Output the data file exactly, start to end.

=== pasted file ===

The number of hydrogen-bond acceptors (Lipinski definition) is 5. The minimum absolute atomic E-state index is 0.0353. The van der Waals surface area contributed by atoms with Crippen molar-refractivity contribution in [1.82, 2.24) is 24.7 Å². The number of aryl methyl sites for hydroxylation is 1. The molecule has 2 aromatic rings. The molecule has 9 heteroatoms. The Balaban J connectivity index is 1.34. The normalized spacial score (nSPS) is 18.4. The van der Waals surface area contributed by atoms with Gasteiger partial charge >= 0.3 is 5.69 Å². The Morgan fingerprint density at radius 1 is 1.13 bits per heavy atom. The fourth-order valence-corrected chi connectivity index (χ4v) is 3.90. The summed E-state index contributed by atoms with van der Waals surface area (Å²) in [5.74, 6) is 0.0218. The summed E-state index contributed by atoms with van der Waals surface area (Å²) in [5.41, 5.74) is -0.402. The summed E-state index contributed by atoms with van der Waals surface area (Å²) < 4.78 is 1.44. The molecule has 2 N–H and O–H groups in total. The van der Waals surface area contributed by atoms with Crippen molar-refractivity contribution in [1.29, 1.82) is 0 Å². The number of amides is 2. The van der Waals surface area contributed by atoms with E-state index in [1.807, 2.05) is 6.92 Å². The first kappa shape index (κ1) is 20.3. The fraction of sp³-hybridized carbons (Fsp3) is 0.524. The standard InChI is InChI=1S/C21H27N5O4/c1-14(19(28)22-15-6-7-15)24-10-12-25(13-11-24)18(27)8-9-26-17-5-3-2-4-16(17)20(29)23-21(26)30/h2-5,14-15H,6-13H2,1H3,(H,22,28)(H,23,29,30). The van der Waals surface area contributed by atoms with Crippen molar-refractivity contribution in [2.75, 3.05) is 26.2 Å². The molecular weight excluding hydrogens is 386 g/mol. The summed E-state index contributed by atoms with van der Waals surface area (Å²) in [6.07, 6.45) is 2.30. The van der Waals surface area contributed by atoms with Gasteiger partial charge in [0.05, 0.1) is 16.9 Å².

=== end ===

The number of hydrogen-bond acceptors (Lipinski definition) is 5. The minimum absolute atomic E-state index is 0.0353. The van der Waals surface area contributed by atoms with Crippen molar-refractivity contribution in [1.82, 2.24) is 24.7 Å². The number of aryl methyl sites for hydroxylation is 1. The molecule has 2 aromatic rings. The molecule has 9 heteroatoms. The Balaban J connectivity index is 1.34. The normalized spacial score (nSPS) is 18.4. The van der Waals surface area contributed by atoms with Gasteiger partial charge >= 0.3 is 5.69 Å². The Morgan fingerprint density at radius 1 is 1.13 bits per heavy atom. The fourth-order valence-corrected chi connectivity index (χ4v) is 3.90. The summed E-state index contributed by atoms with van der Waals surface area (Å²) in [5.74, 6) is 0.0218. The summed E-state index contributed by atoms with van der Waals surface area (Å²) in [5.41, 5.74) is -0.402. The summed E-state index contributed by atoms with van der Waals surface area (Å²) < 4.78 is 1.44. The molecule has 2 N–H and O–H groups in total. The van der Waals surface area contributed by atoms with Crippen molar-refractivity contribution in [1.29, 1.82) is 0 Å². The number of amides is 2. The van der Waals surface area contributed by atoms with E-state index in [1.807, 2.05) is 6.92 Å². The first kappa shape index (κ1) is 20.3. The fraction of sp³-hybridized carbons (Fsp3) is 0.524. The standard InChI is InChI=1S/C21H27N5O4/c1-14(19(28)22-15-6-7-15)24-10-12-25(13-11-24)18(27)8-9-26-17-5-3-2-4-16(17)20(29)23-21(26)30/h2-5,14-15H,6-13H2,1H3,(H,22,28)(H,23,29,30). The van der Waals surface area contributed by atoms with Crippen molar-refractivity contribution in [2.75, 3.05) is 26.2 Å². The molecular weight excluding hydrogens is 386 g/mol. The summed E-state index contributed by atoms with van der Waals surface area (Å²) in [6.07, 6.45) is 2.30. The van der Waals surface area contributed by atoms with Gasteiger partial charge in [0.05, 0.1) is 16.9 Å².